I used a 2N2222 NPN transistor (hfE 75) as in the schematics below to draw about 430mA on the 5V line... and the hard drive starts and gets recognised by the RPi!
 

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  • PSU 5V load to compensate 12V regulation.png
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betwixt

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That will likely destroy the transistor! Have you swapped the resistor values by chance?

The idea behind 5V 'compensating' the other supplies is that as they are all derived from the same transformer they will all rise and fall simultaneously. That means that is any single one is used to monitor the voltage and provide correction, the rest should fall into line. It isn't a perfect system as each output has it's own individual drops from rectifier and filter components but it is a good compromise, giving a degree of regulation without having to fit a regulator on each output.

Brian.
 

    daokj

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daokj

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That will likely destroy the transistor! Have you swapped the resistor values by chance?

No. Hem... indeed I read the 2N2222 datasheet too quick - I can now see peak base current shall be max 200mA (fortunately the transistor did not seem to compain receiving about the double during my test which lasted a few minutes). For the final implementation I shall find either a higher resistance (like 22ohm -> 193mA) for the the base pin, or another transistor if this amount of current drawn on the 5V line is too low to have the 12V line correctly regulated.

The idea behind 5V 'compensating' the other supplies is that as they are all derived from the same transformer they will all rise and fall simultaneously. That means that is any single one is used to monitor the voltage and provide correction, the rest should fall into line. It isn't a perfect system as each output has it's own individual drops from rectifier and filter components but it is a good compromise, giving a degree of regulation without having to fit a regulator on each output.

Understood, so I believe that is the point of bringing the 5V to the ICE3B2065J that we see on the first page of the SMPS' schematics.

Thank you for your follow-up.
 

dick_freebird

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Cheap supplies will regulate one output and depend on
"cross regulation" for ones deemed less critical. This is
not great, but often acceptable when cost is king and
nobody's looking.

But 11.2V is more than 5% out of regulation and maybe
some element of the assembly does an undervoltage
lockout or a logical check of some "PGOOD" signal
indicating in-regulation.

It ought to be easy to substitute a bench power supply
and determine the "not-dead envelope" of the 12V input.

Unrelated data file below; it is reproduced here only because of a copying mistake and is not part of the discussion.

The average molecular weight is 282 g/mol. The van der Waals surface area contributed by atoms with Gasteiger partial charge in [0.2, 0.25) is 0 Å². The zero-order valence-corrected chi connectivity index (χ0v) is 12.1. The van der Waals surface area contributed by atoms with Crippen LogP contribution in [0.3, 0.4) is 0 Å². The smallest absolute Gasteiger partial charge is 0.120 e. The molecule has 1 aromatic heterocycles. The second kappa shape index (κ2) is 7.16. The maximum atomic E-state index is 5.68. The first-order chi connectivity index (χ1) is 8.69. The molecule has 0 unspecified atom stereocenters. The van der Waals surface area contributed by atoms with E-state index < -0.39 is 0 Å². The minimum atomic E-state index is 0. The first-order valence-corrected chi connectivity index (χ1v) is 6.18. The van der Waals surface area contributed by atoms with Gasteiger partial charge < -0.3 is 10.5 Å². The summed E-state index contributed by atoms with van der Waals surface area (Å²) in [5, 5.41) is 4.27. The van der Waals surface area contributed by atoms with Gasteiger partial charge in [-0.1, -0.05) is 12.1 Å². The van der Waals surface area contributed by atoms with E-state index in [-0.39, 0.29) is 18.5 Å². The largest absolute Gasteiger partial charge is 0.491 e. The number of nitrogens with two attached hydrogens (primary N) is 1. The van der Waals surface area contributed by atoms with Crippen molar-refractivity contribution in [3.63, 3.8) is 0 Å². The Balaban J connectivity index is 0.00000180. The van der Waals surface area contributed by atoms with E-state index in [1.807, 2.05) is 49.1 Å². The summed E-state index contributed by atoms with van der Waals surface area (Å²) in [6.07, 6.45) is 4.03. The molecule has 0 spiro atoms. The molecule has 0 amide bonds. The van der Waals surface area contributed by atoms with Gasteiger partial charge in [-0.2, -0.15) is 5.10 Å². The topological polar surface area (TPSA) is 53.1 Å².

If you want more voltage just on the 12V output you
might consider putting some power Schottky rectifiers
in parallel with the ones currently in the 12V output path,
this ought to net you a few hundred mV under load.
But you need to watch the Schottky I-V curve as they
do not have the conductivity modulation and Vf will
cross over at some point of If.

You could also adjust the main feedback, let 5V rise
to "whatever makes 12V centered" and add a good
6V-input LDO to drop the "5V" back to 5.00V with
not too much added inefficiency.
 

cupoftea

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Yes, thats right. You are basically asking why your output cross regulation is not perfect, and it never will be.
You can do stuff to improve it....eg, you can use shared proportinal feedback from the 12v rail and the 5v rail.......basically have an upper divider resistor coming from each rail. Power integrations have a good app note on it.
But in your top schem, i dont see pin 11's connection (transformer)...it doesnt look connected.
Also, the bias coil doesnt seem to be connected to ground.
 

daokj

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Thank you for the feedbacks.

@dick_freebird , what is the reference of the Schottky diodes you see on the 12V output line currently (I can't see them)?
Beside the waste of current, the second solution you mention sounds easier to me but I don't get what would be the role of the LDO here? I actually need a low amount of 5V current, most of the amount to be drawn would probably be a dummy load to have the 12V "centered".
Additionally it is difficult to me to fully understand what mean in this case since the voltage I measure on the lines depends on what is connected to them. For instance, during the dangerous test for my 2N2222 transistor, I measured the voltage while it was connected, and got something lower than what it is when empty (not sure how much anymore but of the like of 0,4V less).

@cupoftea
in your top schem, i dont see pin 11's connection (transformer)...it doesnt look connected.
Also, the bias coil doesnt seem to be connected to ground.
Should I worry about that ? I can't see the consequences of it.